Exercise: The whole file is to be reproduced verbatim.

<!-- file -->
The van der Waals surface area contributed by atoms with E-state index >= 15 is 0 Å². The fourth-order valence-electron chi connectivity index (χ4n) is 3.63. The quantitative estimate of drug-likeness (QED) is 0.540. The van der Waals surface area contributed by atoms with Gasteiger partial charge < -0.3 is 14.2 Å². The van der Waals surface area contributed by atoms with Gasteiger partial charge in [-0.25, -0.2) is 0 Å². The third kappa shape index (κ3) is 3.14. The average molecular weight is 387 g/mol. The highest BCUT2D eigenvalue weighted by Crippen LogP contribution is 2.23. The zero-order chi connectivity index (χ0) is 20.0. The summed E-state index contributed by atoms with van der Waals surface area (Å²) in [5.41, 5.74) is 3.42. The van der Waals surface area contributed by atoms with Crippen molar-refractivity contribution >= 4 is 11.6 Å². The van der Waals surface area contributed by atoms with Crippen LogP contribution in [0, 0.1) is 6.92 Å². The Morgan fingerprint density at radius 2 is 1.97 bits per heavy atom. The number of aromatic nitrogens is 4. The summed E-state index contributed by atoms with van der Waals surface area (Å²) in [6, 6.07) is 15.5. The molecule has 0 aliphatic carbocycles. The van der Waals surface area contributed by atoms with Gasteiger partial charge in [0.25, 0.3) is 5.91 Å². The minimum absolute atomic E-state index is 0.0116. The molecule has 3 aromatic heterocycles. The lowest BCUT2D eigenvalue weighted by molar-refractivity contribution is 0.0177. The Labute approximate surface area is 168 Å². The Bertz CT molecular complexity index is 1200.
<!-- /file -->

The van der Waals surface area contributed by atoms with E-state index >= 15 is 0 Å². The fourth-order valence-electron chi connectivity index (χ4n) is 3.63. The quantitative estimate of drug-likeness (QED) is 0.540. The van der Waals surface area contributed by atoms with Gasteiger partial charge < -0.3 is 14.2 Å². The van der Waals surface area contributed by atoms with Gasteiger partial charge in [-0.25, -0.2) is 0 Å². The third kappa shape index (κ3) is 3.14. The average molecular weight is 387 g/mol. The highest BCUT2D eigenvalue weighted by Crippen LogP contribution is 2.23. The zero-order chi connectivity index (χ0) is 20.0. The summed E-state index contributed by atoms with van der Waals surface area (Å²) in [5.41, 5.74) is 3.42. The van der Waals surface area contributed by atoms with Crippen molar-refractivity contribution >= 4 is 11.6 Å². The van der Waals surface area contributed by atoms with Crippen LogP contribution in [0, 0.1) is 6.92 Å². The Morgan fingerprint density at radius 2 is 1.97 bits per heavy atom. The number of aromatic nitrogens is 4. The summed E-state index contributed by atoms with van der Waals surface area (Å²) in [6, 6.07) is 15.5. The molecule has 0 aliphatic carbocycles. The van der Waals surface area contributed by atoms with Gasteiger partial charge in [0.25, 0.3) is 5.91 Å². The minimum absolute atomic E-state index is 0.0116. The molecule has 3 aromatic heterocycles. The lowest BCUT2D eigenvalue weighted by molar-refractivity contribution is 0.0177. The Labute approximate surface area is 168 Å². The Bertz CT molecular complexity index is 1200.